Before you head out, make sure your phone is juiced up. "Filming really drains your battery," advises Stephen. "It's also worth buying a portable charger, to stop the phone running flat. It won't usually last a day."
Just as crucial is ensuring you have plenty of room on your phone to cope with storing large video files. Typically, one second of high definition video will gobble up around 2MB of storage.
Be sure to also plan your shots, either in advance or in the field, as filming ad-hoc rarely pays off. To aid production quality, it's worth investing in a couple of pieces of equipment: a clip-on microphone (preferably with a wind sock to block out unwanted background noise) will allow you to record audio more clearly, while a small, compact tripod helps with steadying your shots and when doing pieces to camera.
There are several nifty ways to boost your film's professional feel. Avoid using your phone's digital zoom, as this can greatly reduce picture quality. Also look for a mix of long, medium and close-up shots in each location, allowing you to add variation during editing.
Always shoot horizontally, holding your iPhone sideways, rather than vertically.
Make sure each shot is short and snappy. They shouldn't last more than 20-to-30 seconds. This way, they're already in manageable chunks for editing.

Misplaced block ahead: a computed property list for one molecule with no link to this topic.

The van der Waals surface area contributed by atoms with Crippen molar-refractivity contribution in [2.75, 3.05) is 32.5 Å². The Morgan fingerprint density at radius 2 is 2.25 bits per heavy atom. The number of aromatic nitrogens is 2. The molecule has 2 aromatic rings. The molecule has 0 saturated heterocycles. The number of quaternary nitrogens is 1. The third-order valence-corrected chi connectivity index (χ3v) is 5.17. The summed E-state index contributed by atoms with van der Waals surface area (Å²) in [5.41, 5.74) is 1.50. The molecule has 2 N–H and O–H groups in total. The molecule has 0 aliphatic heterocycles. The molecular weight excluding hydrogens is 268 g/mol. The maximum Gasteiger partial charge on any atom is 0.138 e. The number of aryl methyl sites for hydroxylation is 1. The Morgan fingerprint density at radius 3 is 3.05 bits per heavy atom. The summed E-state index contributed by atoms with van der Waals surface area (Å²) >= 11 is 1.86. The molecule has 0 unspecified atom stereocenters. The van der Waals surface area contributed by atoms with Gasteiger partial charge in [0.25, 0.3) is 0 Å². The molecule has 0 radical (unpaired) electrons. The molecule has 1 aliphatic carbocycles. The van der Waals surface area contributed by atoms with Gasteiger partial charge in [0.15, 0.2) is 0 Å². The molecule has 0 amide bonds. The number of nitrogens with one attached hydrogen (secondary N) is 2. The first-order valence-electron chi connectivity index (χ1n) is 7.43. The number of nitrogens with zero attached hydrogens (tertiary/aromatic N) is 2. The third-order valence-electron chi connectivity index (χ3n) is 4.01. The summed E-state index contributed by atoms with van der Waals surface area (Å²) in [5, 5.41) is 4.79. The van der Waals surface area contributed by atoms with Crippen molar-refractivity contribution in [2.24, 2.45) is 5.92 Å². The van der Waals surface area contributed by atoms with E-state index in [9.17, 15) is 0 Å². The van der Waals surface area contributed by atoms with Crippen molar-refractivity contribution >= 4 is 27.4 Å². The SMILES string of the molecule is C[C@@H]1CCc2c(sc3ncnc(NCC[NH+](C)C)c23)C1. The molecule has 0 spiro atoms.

"Resist the urge to pan and tilt your phone while filming," says Stephen. "If it's a wildlife event that's happening, for example, wait for the action to come to you or restart your recording at the exact scene of the event."
After you're finished at each location, assess the footage you've captured and delete anything you're not happy with. This saves valuable space, ready for the next shoot.
Using a phone also has some upsides when interviewing. "Because of the limited length of any microphone wire, this can lead to more intimate interviews, as you're having to stand quite close," explains Stephen. "But it's essential you strike up a rapport first, so you don't make the person unduly nervous."
Using iMovie allows you to add your own voiceovers or music to clips, which can greatly improve presentation. Also choose how each segment flows into the next to give your film polish. For example, adding 'cutaway' shots, to overlap any interview pieces you do with locals, allows you to visually explain what, or where, they're talking about.
"The best thing about editing on your phone," adds Stephen, "is that you can do it on the go, whether on the plane or in your hotel. You can modify your movie anywhere."